On April 25, 2019, scientists at Kenyon working globally with the Laser-Interferometer Gravitational-Wave Observatory (LIGO) Scientific Collaboration (LSC) detected gravitational waves at an observatory in Livingston, Louisiana, signalling a ripple in spacetime caused by the collision of two neutron stars in another galaxy.
This isn’t the only time a neutron star collision has been detected from Earth. The first observed collision took place in 2017.
“It was a very loud signal,” commented Les Wade, a physics professor who co-runs the LIGO Lab at Kenyon with his wife Madeline Wade. “What was really special about [the 2017 collision] was that we saw it with the gravitational waves and then we were able to find the collision with telescopes from all other frequencies of light.”
The collision in 2019, which researchers refer to as GW190425, was not quite as theatrical—it lacked the flash across the electromagnetic spectrum that made the 2017 collision so exciting. GW190425 objects were also notably different because of their mass.
“Neutron stars can only be supported up to a maximum mass,” Wade said. “One of the neutron stars was pushing that maximum mass boundary, which is pretty interesting.” According to a paper published by the LSC in January 2020, neutron stars are normally about 1.5 times the mass of the sun. In GW190425, however, the heavier of the two stars may have been up to 2.52 solar masses, making this potentially the heaviest binary neutron star collision ever observed.
A neutron star is the very dense afterlife stage following the death of a star before it could potentially become a black hole. “Imagine taking the entire sun and all of its mass, and smashing it down into the size of a city,” Kenyon student Joe Lucaccioni ’21, who contributed analysis that was featured in the recent LSC paper about the 2019 collision, said. Wade further explained that the tremendous pressure involved in “smashing” such a massive object into a small space means that “you have these nuclear reactions where protons and electrons are essentially morphing together into neutrons,” which hold the star together with a force called neutron degeneracy pressure until it collapses into a black hole with even greater mass than the neutron star itself.
Observing neutron star collisions like GW190425 will help physicists understand the formation of black holes, which aren’t uncommon, but haven’t previously been observed due to low instrument sensitivity. “The total mass involved was high enough that we believe [the heavier star in the 2019 collision] collapsed directly into a black hole,” Lucaccioni said. “Currently, we do not know how much mass a neutron star can have before it collapses into a black hole, so this mass limit is something we are interested in.” Data and theoretical predictions show that neutron stars can be supported up to a maximum mass — around the 2 solar mass range. There is then a gap between the highest mass a neutron star can have and the lowest mass of a black hole. The heavier of the two neutron stars in the GW190425 collision inhabits this gap, meaning it could reshape physicists’ ideas of neutron star mass and the boundary between neutron stars and black holes.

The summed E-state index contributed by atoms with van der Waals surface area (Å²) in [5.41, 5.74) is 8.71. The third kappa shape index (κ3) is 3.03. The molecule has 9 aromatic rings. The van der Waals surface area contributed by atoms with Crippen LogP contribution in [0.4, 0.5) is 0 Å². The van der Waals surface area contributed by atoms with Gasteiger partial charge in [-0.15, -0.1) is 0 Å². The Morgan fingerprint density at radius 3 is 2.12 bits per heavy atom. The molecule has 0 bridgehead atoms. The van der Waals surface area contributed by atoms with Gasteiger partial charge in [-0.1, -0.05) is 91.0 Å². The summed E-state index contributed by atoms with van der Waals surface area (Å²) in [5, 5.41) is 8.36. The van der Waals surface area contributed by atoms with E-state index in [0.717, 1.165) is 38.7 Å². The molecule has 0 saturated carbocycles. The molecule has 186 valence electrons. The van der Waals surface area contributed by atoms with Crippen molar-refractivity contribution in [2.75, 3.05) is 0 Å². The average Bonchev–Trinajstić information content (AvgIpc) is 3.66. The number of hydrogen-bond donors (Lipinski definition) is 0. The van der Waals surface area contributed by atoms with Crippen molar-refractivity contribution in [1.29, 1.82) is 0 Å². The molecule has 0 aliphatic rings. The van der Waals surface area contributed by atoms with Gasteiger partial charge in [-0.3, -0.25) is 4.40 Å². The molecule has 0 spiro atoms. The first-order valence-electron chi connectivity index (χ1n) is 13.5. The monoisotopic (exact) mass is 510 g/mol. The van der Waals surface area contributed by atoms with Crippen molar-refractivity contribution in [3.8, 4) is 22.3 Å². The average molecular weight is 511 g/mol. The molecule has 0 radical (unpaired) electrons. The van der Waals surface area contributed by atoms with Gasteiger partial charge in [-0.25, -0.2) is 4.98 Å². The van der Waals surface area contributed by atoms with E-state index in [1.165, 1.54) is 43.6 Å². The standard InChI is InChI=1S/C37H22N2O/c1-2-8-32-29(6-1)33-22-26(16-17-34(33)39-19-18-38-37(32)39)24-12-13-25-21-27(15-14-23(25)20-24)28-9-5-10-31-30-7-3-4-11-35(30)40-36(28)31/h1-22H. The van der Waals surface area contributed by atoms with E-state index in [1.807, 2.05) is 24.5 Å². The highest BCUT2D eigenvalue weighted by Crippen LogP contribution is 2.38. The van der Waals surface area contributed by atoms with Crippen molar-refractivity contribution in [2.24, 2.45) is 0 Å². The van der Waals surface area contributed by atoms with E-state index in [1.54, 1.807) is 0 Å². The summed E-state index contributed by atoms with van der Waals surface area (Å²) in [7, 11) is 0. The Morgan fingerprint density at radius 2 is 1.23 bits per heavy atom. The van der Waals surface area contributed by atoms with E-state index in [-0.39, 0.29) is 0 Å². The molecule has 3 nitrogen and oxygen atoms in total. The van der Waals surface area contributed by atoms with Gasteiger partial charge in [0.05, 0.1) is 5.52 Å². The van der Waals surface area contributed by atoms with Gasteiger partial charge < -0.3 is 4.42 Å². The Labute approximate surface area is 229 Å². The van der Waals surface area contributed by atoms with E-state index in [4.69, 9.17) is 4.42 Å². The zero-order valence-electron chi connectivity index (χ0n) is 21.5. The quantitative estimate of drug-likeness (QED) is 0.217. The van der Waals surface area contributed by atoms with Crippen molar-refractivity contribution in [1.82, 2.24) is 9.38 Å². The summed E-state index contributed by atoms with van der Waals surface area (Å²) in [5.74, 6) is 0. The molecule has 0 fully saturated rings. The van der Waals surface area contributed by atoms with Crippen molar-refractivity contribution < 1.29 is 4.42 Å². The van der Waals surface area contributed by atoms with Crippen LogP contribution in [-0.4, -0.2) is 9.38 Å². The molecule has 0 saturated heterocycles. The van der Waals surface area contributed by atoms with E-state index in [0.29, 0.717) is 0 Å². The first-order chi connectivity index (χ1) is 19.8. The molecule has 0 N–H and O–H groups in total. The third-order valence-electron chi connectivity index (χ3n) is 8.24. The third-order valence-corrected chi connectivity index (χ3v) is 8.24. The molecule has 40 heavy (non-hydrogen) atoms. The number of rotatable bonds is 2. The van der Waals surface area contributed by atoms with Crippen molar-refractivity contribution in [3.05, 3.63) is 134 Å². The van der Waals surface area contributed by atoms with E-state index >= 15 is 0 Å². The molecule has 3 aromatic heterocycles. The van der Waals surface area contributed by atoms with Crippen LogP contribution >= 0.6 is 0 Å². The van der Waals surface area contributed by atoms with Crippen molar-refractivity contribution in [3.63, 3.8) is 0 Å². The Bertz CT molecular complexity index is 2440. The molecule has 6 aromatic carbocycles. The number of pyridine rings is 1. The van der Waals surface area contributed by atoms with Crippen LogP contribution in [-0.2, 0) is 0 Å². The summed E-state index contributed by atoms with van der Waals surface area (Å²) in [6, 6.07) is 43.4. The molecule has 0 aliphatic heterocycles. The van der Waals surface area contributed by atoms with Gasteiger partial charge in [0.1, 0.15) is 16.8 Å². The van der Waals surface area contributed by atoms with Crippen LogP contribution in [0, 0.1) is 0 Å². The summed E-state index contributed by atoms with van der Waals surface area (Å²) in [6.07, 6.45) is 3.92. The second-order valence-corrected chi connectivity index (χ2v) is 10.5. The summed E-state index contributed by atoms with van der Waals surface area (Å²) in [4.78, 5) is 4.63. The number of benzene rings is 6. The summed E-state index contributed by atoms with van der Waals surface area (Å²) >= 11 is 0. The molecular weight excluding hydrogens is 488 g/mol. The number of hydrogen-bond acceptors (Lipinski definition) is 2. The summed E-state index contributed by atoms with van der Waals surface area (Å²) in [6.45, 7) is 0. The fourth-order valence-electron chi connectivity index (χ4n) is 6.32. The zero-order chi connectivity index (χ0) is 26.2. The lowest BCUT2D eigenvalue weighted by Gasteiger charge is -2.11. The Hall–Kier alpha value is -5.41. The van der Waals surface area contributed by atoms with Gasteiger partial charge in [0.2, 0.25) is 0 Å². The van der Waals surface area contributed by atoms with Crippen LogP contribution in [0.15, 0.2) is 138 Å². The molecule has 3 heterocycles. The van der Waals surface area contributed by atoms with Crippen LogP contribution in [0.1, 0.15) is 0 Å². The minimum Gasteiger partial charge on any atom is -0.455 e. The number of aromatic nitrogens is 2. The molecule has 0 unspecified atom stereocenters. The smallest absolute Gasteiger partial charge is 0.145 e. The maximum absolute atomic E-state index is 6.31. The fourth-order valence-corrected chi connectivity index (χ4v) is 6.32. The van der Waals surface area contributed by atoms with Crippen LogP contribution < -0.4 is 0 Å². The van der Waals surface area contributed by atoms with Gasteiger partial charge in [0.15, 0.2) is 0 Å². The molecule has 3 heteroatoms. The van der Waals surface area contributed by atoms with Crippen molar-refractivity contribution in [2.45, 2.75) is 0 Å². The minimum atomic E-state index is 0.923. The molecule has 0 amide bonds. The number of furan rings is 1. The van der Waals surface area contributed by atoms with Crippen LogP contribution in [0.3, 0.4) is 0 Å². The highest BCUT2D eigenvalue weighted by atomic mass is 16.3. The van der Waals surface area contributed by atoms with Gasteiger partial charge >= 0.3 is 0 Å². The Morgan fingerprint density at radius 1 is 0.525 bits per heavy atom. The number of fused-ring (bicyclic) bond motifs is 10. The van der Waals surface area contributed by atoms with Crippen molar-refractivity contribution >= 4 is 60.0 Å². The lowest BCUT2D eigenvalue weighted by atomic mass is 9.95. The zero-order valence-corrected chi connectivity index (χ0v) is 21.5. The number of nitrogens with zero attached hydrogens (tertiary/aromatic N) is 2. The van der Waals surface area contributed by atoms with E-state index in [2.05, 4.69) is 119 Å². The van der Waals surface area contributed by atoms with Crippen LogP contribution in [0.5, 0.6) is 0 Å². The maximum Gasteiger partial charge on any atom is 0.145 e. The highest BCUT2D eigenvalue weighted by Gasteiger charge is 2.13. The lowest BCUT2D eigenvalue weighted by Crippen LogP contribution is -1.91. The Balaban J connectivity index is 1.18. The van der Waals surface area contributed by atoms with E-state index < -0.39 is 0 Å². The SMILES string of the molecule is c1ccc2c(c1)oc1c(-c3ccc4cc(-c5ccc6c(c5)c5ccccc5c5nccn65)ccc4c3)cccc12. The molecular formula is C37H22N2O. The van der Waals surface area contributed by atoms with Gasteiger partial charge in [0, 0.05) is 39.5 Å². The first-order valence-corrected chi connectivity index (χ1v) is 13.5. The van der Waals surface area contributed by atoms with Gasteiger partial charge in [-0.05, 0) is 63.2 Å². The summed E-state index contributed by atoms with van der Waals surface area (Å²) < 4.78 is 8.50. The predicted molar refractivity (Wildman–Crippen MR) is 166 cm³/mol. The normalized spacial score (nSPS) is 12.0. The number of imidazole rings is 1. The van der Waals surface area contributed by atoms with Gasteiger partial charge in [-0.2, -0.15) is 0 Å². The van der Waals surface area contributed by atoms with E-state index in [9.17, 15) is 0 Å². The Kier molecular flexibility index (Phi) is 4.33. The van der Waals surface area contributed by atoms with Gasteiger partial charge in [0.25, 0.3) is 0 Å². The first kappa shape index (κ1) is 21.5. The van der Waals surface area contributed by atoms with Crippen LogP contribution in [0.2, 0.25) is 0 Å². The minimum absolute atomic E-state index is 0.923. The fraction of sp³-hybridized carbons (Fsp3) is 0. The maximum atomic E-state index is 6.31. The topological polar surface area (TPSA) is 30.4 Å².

The 2019 collision is far from the end of research for the Wades, Lucaccioni and the rest of the scientists collaborating globally on the LIGO project. Lucaccioni says they are all striving to “probe the workings of the universe through a new means other than light.” Researchers more broadly in LIGO are focusing on gravitational waves as an alternative to light-based observation.
“Gravitational waves are funky,” Wade said. “They’re stretches or compressions in spacetime and they manifest themselves in the change in distances between two objects.” Spacetime is part of the theory of general relativity proposed by Albert Einstein which links space and time to create a fabric of reality. Objects with large mass warp this fabric (the higher the mass, the larger the dent), and when they move, ripples are created. Spacetime is often thought of as a blanket held off the ground between two people, and a neutron star or other massive object as a ball rolling on the blanket, creating ripples as it moves.
Gravitational waves emitted leading up to a collision can be used to understand the internal workings of neutron stars using a mathematical relationship called the neutron star equation of state, which is central to Wade’s work. “We don’t know that much about it yet—we’re trying to constrain it through observation. [The 2017 collision] was the first gravitational wave constraint,” Wade commented. “We were able to rule out some more exotic theoretical predictions based on that measurement.”
By constraining the equation with observations, Wade and fellow researchers, including Kenyon students, are able to reduce down theoretical values until the equation accurately models the real world, enabling them to more precisely understand the internal activity of neutron stars.
In the coming years, the LIGO collaboration will work towards longer observation runs while increasing the sensitivity of their instruments. Wade believes that these steps will even allow researchers to detect gravitational waves from isolated neutron stars or supernovas.